Is a functional medical system possible?

Medical insurance and mainstream medical care is a ripoff. I don’t even want mainstream medical care most of the time. I saw what good mainstream medicine did to my mother. Perhaps what is given to us without having a realistic value associated with it (such as having to pay for it) does not always benefit us.


My mom was a recipient of great medical insurance. She always had health coverage.  She always had access to medications, and got prescribed a medication for every symptom she had… medications that weren’t studied for poly-pharmaceutical effects (effects from taking more than one drug), and that doctors often forgot to check for interactions (such as I discovered when reviewing her prescriptions).  She got her “treatments,” without having to worry about paying for them, and her insurance never denied her.  This is a good example of insurance from the government.  Much less hassle than with private companies that have been accused of causing problems like those.  

When a scan showed a mass on her liver, it was ignored until it was too late to perform surgery, probably because of the cost-oriented medical system we have.  Yes, she ended up with liver cancer, and no she wasn’t an alcoholic.  When she got really ill, the drugs were what caused it (poked holes in her solid tumor causing it to spread) and the drugs are, in my opinion, what killed her. 

What I’m saying is, perhaps a lack of medical insurance is not the problem, but the current medical system that kills more people each year than many people know, often through biased research and a FDA that is run by ex and future big Pharm and Biotech hot shots that are probably more concerned with where they will be working after their public service than with the public service itself.  Yes, prescription drug overdoses alone kill more each year than illegal drugs combined.  That says that our system isn’t as “safe,” as it should be, and it may be in part due to the interests of the few and not the many.  

Do we really want “free,” care from a medical system that kills more people each year than cocaine and heroin?   Nothing is really free, folks.  Someone will have to pay for it and if it’s someone managing your health for you, who are they going to be looking out for?  Remember that once a revenue stream gets approved, such as a tax to pay for this “free,” care, it often seems to get re-allocated and prioritized according to lawmakers wishes (or owed favors).


If you couple the revolving door and the subsequent improperly approved and administered drugs with “free,” medical care that isn’t really free but the government is the one paying for it… do you think they, through the influence of the private insurance managed care organizations that really create legislation in this country will suddenly do a better job of saving lives?  The cost-oriented nature of the managed care organizations that the government leans upon so heavily makes the system more likely to ignore possible early signs of disease and natural prevention tactics.  If the revolving door did not exist and healthcare were “free,” then perhaps the government would opt to pay for more preventive care and natural, safer, cheaper alternatives, but that is just a fantasy unless we make some serious policy changes.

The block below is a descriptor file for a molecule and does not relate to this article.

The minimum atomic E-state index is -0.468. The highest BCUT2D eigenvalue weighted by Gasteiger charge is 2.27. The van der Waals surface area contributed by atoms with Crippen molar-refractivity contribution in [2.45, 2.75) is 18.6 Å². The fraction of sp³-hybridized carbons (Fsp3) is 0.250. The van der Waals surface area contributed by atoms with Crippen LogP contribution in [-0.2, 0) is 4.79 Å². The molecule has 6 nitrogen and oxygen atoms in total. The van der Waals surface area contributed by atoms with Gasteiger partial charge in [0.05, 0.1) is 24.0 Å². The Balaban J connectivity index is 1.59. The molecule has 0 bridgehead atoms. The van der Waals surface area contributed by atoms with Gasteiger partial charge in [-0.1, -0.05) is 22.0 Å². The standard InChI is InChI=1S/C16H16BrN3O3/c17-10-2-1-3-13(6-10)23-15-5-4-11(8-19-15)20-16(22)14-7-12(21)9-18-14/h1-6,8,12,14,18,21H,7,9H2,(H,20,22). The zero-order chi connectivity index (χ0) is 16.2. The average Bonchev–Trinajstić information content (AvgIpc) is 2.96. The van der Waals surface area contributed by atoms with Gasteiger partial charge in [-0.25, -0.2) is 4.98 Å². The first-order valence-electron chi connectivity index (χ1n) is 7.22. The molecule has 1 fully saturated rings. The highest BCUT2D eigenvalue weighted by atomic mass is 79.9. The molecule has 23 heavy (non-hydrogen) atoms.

Yes, I choose to take my health as my personal responsibility, meaning that the only things I go to a doctor for is preventative and emergency care.  That does not mean that is the only time I consider my health.  I order my lab work from sources like, use natural supplements, eat organic food, avoid GMO’s and synthetic toxins, take Vitamin D, enjoy the sun, and exercise regularly.  It saddens me that the more power we as consumers and voters give to these large polluting, poisoning corporations and accommodating regulators, the harder it gets to avoid such toxins.

I don’t believe that I would be upset if I didn’t have insurance and had a chronic illness, because I believe there are natural alternatives that are just as, if not more, effective, and cheaper than the patented, FDA approved ones.  I sometimes feel more sorry for those that have unlimited access to care, because many fall into an endless wormhole of drugs and surgeries that often only make their health worse.


What we need is some real competition in the market.  As Ron Paul recently said, we should legalize alternative medicine, then proper research would be done on these types of therapies.  The mainstream medical companies would then have to adjust the safety of their drugs and treatments with responsible science to compete with the cheaper, more renewable, natural treatments.  The legalization and later increase in natural therapy research would drive down other prices.  


Wouldn’t it be grand if we could all afford our own care, carry insurance only for catastrophes, and have more health choices?  Right now if a parent says they don’t want chemotherapy for their child they risk losing custody for “medical neglect,” instead of being able to try whatever they think is best to save their child; like hemp oil, or Dr. Burzynski’s treatment, for instance.  Is that a coincidence or a result of private companies buying out Washington?  We need more choices, not more regulation.  We need to take more responsibility for ourselves and fight for our health rights so the status quo will have to fight for sales.  That is when we will really have the ability to enjoy the natural health freedom that we deserve. 

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